Welcome to the Tes coronavirus liveblog. The ongoing Covid-19 pandemic is causing uncertainties for everyone.
Schools are facing unprecedented disruption, with classrooms currently closed to all but the children of key workers and vulnerable pupils.
Here, we aim to help teachers in the UK and in international schools by gathering together all the relevant stories in one place and keeping you updated with the latest news and announcements as and when they happen.
And, as ever, we also want to hear from you. What is different in your school and in your working life because of the virus? If you have stories you want to share or information you think should be circulated, then contact us at:
North-South divide in tutoring take up
A Department for Education official said today that areas in the north of England had been “slower” to take up the National Tutoring Programme.
"We are seeing a slightly slower take-up in areas of the country where tutoring is seen as a less normal part of academic life, so it is slower to take up in the North essentially than in the South," Graham Archer, the DfE’s qualifications director told MPs.
"We are working closely with tutoring partners in those areas with schools and multi-academy trusts and local authorities in those areas, and using our regional teams to push hard the message of the benefits of tutoring to those pupils."
You can read more here
Angry International Baccalaureate students want clarity over grading
This year's IB candidates are calling for more transparency over its “dual” approach to grading this year.
Students want openness about exactly how historical data is being used to produce allocated grades under the non-exam route.
"Why would it be fair to be assessed based on historical data? Do former students matter to what your grade could be?" one student told Tes.
You can read more here.
Dates for return to Scottish schools are revealed
All primary school pupils in Scotland could be back in schools by the week beginning 15 March, first minister Nicola Sturgeon has said today.
That date could also see the return of more senior secondary students for some of the school week.
The first minister also said that a full return of all other pupils to school could be permitted three weeks later, in the week beginning 5 April.
Many pupils have already returned to schools in Scotland this week.
Read the full story here.
DfE quizzed over hundred of thousands spent on ‘pollsters’
Officials from the Department for Education were quizzed this morning over spending hundreds of thousands of pounds on "pollsters" to evaluate learning loss during the pandemic.
In a meeting of the House of Commons' education select committee on school funding and finances, it was revealed that £190,000 had been spent on a contract for Ipsos Mori to evaluate catch-up funding, on top of the £140,000 assigned to education tech company Renaissance Learning to research learning loss.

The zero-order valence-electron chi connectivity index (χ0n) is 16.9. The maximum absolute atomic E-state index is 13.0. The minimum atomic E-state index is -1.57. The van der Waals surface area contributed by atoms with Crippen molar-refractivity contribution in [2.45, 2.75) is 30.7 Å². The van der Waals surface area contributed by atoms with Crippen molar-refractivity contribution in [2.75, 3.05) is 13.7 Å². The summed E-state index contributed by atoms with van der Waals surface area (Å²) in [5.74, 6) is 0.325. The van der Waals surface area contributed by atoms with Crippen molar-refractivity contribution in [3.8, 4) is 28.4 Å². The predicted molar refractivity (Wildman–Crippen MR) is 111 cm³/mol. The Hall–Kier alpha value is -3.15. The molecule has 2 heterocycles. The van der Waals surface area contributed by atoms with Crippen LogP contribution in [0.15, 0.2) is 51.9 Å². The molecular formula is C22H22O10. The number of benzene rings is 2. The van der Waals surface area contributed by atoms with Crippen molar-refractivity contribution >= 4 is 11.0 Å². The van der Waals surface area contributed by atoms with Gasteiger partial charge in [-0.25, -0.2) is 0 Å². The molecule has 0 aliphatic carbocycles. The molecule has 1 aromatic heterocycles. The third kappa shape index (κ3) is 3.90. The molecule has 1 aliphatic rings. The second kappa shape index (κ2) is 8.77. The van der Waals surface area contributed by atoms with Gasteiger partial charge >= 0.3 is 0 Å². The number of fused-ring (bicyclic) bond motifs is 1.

"It's an awful lot of money to be spent on consultants, not on the front line," said Commons' education chair Robert Halfon.
Read more here.
Chief medical officer ‘categorically’ denies doubts over 8 March plan
The government’s chief medical officer has “categorically” denied claims that he had doubts over the so-called “big bang” approach to reopening schools.
Professor Chris Whitty was responding to a question at last night's Downing Street briefing, during which the prime minister set out his plans for all children to return to school from 8 March.
He also paid a "huge tribute to what teachers have done over the whole period", saying "they’ve kept schools going for children of key workers all the way through, including the absolutely worst of times, and they’ve done that because they believe so strongly in education, as all of us do".
Read the full story here.
Masks, testing and 'R' rate
There was a lot to digest in yesterday's announcement on the government's "road map" out of lockdown - with the prime minister confirming that all pupils would be back from 8 March.
Alongside this headline, we had a flurry of detail about what that return would look like, with masks in classrooms and three sets of on-site Covid tests now on the cards for secondary school students.
The plans gave rise to major concern from schools and teachers as to how feasible and safe it would be to get all pupils back in school that week. In particular, there are big questions looming over the logistics of the testing plans, which seem to rely on the idea that schools can test at least one student every five minutes throughout the day.
On the safety side, any fears won't have been allayed by SAGE minutes saying that opening schools could increase the "R" rate by up to 50 per cent. Or, a report placing teachers at the "upper end" of a scale comparing workers' likelihood of testing positive for Covid-19.
We'll bring you more news as it comes, and you can catch up on the rest of yesterday's updates here.